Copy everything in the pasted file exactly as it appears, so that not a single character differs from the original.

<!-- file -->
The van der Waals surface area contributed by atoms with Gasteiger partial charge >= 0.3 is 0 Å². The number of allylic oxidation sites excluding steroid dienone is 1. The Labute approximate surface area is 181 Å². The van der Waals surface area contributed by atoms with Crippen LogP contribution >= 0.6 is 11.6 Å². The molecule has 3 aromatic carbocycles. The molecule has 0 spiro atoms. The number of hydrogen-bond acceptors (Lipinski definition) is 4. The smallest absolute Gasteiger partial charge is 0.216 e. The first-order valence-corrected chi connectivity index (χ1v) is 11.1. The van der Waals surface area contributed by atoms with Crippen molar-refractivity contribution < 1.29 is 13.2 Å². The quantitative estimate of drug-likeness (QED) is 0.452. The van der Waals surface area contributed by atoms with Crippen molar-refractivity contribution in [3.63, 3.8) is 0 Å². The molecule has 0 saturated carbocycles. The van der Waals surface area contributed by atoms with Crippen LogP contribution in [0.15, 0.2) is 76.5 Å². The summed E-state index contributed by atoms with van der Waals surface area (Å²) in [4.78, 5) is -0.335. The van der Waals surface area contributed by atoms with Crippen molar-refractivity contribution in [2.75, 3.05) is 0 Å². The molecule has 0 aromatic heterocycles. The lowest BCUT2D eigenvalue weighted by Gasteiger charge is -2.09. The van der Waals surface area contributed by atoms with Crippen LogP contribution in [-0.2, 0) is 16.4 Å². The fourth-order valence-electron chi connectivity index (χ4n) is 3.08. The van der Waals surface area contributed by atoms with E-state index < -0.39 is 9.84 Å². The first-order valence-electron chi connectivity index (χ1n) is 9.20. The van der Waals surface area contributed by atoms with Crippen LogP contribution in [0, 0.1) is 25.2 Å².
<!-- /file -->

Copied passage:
The van der Waals surface area contributed by atoms with Gasteiger partial charge >= 0.3 is 0 Å². The number of allylic oxidation sites excluding steroid dienone is 1. The Labute approximate surface area is 181 Å². The van der Waals surface area contributed by atoms with Crippen LogP contribution >= 0.6 is 11.6 Å². The molecule has 3 aromatic carbocycles. The molecule has 0 spiro atoms. The number of hydrogen-bond acceptors (Lipinski definition) is 4. The smallest absolute Gasteiger partial charge is 0.216 e. The first-order valence-corrected chi connectivity index (χ1v) is 11.1. The van der Waals surface area contributed by atoms with Crippen molar-refractivity contribution < 1.29 is 13.2 Å². The quantitative estimate of drug-likeness (QED) is 0.452. The van der Waals surface area contributed by atoms with Crippen molar-refractivity contribution in [3.63, 3.8) is 0 Å². The molecule has 0 saturated carbocycles. The van der Waals surface area contributed by atoms with Crippen LogP contribution in [0.15, 0.2) is 76.5 Å². The summed E-state index contributed by atoms with van der Waals surface area (Å²) in [4.78, 5) is -0.335. The van der Waals surface area contributed by atoms with Crippen molar-refractivity contribution in [2.75, 3.05) is 0 Å². The molecule has 0 aromatic heterocycles. The lowest BCUT2D eigenvalue weighted by Gasteiger charge is -2.09. The van der Waals surface area contributed by atoms with Crippen LogP contribution in [-0.2, 0) is 16.4 Å². The fourth-order valence-electron chi connectivity index (χ4n) is 3.08. The van der Waals surface area contributed by atoms with E-state index < -0.39 is 9.84 Å². The first-order valence-electron chi connectivity index (χ1n) is 9.20. The van der Waals surface area contributed by atoms with Crippen LogP contribution in [0, 0.1) is 25.2 Å².